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The following Georgia commands went into Kentucky in Heth's division: Smith's legion, Fifty-fifth Georgia and Newnan artillery (from the Twelfth battalion). In Stevenson's division, which recaptured Cumberland gap and then advanced into Kentucky, were the Thirty-fourth, Thirty-sixth, Thirty-ninth, Fortieth, Forty-second, Fifty-second and Fifty-seventh Georgia regiments, the Third and Ninth Georgia battalions, and the Cherokee artillery. In McCown's division was the Forty-third Georgia. The foregoing troops were all in Gen. Kirby Smith's army. In Polk's wing of Bragg's army in Kentucky there were other Georgia commands. In Withers' division the Fifth Georgia shared in what was to the infantry the bloodless victory at Munfordville, Ky.; while at Perryville the Forty-first Georgia was in Cheatham's division in the thickest of the fight, its gallant colonel, Charles A. Mc-Daniel, being mortally wounded, and Maj. John Knight leading it through the rest of the battle. The regiment lost in this engagement 6 color-bearers, 2 killed and 4 wounded. General Maney, commanding the brigade of four Tennessee regiments and the Forty-first Georgia, said in his report: ‘The Southern army lost neither a truer soldier nor more amiable and admirable a gentleman on that field (Perryville) than Col. Charles A. Mc-Daniel. . . . It would be a profound gratification to me to be allowed the privilege of inscribing the name of Colonel McDaniel on one of the guns captured by my brigade at the battle of Murfreesboro, the gun to be presented to some Georgia battery.’ The Southern Rights battery, from Perry, as well as the Southern Rights Guards (Company C) of Ramsey's First Georgia, was also at the battle of Perryville.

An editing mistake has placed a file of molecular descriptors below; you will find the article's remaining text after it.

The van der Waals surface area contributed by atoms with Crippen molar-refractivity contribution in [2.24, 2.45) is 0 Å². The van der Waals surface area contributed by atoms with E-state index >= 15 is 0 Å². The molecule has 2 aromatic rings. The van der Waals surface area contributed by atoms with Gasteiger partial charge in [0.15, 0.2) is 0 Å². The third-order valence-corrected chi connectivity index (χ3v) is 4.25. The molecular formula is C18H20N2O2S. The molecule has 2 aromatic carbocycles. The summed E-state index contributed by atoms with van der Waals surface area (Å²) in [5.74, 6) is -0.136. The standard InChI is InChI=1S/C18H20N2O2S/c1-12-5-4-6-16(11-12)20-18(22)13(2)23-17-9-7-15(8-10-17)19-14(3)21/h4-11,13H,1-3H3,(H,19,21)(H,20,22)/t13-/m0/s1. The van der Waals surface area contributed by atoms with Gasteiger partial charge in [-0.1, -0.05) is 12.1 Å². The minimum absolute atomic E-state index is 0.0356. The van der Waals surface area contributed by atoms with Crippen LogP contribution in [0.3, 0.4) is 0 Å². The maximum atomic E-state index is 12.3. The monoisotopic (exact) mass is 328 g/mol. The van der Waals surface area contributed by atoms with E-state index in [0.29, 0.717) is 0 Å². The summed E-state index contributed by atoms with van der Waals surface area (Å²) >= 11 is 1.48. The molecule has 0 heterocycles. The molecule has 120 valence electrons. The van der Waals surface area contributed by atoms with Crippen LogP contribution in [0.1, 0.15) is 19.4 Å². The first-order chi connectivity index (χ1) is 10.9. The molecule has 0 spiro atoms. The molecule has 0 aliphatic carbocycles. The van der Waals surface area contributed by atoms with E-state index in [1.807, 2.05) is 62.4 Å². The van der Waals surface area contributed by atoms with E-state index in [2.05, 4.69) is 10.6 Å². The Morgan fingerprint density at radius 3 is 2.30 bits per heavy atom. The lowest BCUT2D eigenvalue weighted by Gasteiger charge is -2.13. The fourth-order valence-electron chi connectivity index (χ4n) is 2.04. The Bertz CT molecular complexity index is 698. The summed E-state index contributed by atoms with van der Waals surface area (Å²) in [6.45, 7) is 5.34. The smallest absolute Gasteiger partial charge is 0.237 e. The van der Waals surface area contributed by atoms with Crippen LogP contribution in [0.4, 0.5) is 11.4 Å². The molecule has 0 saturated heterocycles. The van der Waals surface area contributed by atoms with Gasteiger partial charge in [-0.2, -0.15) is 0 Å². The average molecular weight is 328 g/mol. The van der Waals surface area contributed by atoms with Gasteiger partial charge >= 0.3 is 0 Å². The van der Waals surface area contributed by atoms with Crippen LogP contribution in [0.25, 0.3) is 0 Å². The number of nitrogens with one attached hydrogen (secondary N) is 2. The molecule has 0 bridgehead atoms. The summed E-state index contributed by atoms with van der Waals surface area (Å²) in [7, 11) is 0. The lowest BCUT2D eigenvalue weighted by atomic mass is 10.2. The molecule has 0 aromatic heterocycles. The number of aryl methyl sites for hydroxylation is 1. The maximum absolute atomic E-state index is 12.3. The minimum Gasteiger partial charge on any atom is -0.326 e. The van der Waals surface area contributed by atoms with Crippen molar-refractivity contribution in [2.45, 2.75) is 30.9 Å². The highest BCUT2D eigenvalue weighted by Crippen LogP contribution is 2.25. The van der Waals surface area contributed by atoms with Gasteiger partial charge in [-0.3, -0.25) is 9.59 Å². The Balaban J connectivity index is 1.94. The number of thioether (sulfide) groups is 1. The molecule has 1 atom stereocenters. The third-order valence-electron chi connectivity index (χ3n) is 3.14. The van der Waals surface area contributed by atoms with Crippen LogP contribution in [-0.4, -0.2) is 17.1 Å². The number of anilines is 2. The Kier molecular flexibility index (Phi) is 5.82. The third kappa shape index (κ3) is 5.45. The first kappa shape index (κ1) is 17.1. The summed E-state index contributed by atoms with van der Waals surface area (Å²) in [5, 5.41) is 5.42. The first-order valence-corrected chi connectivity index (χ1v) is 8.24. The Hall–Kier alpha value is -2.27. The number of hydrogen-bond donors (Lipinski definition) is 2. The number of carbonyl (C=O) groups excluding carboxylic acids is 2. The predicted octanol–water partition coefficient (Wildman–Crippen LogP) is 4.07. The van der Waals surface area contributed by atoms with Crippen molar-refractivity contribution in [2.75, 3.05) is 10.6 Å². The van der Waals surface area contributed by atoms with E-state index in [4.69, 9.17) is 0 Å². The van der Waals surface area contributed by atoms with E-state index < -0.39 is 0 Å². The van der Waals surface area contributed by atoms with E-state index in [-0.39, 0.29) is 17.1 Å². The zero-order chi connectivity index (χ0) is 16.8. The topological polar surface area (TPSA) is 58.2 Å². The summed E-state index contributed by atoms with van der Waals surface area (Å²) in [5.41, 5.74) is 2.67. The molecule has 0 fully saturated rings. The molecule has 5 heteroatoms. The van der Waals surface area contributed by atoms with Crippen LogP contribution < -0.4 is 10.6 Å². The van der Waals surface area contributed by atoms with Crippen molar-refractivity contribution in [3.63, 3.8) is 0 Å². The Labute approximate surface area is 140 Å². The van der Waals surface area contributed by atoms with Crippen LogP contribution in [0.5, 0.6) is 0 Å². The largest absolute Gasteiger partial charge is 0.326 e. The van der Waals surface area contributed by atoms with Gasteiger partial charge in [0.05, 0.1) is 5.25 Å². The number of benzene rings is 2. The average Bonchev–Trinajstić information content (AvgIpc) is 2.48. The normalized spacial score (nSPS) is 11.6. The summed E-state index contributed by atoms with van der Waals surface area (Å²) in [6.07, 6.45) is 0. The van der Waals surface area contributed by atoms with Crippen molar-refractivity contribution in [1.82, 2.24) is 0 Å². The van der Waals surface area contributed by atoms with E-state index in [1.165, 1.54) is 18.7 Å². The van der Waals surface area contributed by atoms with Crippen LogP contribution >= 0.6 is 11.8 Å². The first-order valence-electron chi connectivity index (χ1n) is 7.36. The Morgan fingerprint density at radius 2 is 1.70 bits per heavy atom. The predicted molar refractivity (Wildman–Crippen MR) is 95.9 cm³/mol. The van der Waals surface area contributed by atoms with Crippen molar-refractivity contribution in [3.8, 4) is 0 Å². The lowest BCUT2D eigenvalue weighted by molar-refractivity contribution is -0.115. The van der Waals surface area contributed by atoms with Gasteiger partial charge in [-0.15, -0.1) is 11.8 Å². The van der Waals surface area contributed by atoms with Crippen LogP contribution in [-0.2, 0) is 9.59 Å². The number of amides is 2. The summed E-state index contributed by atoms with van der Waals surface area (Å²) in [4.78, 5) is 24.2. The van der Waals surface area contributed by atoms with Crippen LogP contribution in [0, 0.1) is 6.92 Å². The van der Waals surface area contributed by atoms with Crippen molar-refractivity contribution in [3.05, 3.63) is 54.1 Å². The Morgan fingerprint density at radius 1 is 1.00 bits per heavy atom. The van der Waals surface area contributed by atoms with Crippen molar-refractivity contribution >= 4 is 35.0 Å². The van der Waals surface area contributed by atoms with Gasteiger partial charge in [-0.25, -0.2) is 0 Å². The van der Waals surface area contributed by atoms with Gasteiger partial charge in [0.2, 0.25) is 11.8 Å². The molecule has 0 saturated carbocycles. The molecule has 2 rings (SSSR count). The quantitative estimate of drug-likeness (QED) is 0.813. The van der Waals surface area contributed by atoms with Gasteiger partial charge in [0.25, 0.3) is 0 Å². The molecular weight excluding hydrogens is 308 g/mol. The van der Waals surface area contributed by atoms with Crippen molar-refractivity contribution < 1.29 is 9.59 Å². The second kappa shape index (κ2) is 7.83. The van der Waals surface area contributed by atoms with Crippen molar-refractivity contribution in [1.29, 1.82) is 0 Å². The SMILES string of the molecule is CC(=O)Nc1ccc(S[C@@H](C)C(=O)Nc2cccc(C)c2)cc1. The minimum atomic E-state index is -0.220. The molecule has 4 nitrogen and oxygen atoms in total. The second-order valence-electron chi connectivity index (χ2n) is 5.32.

At Fort Pulaski throughout the summer, Brig.-Gen. A. H. Terry was in command, with a garrison consisting of the Forty-eighth New York, Col. W. B. Barton; a company of Rhode Island artillery, and a detachment of engineers. General Hunter had ordered in May that in

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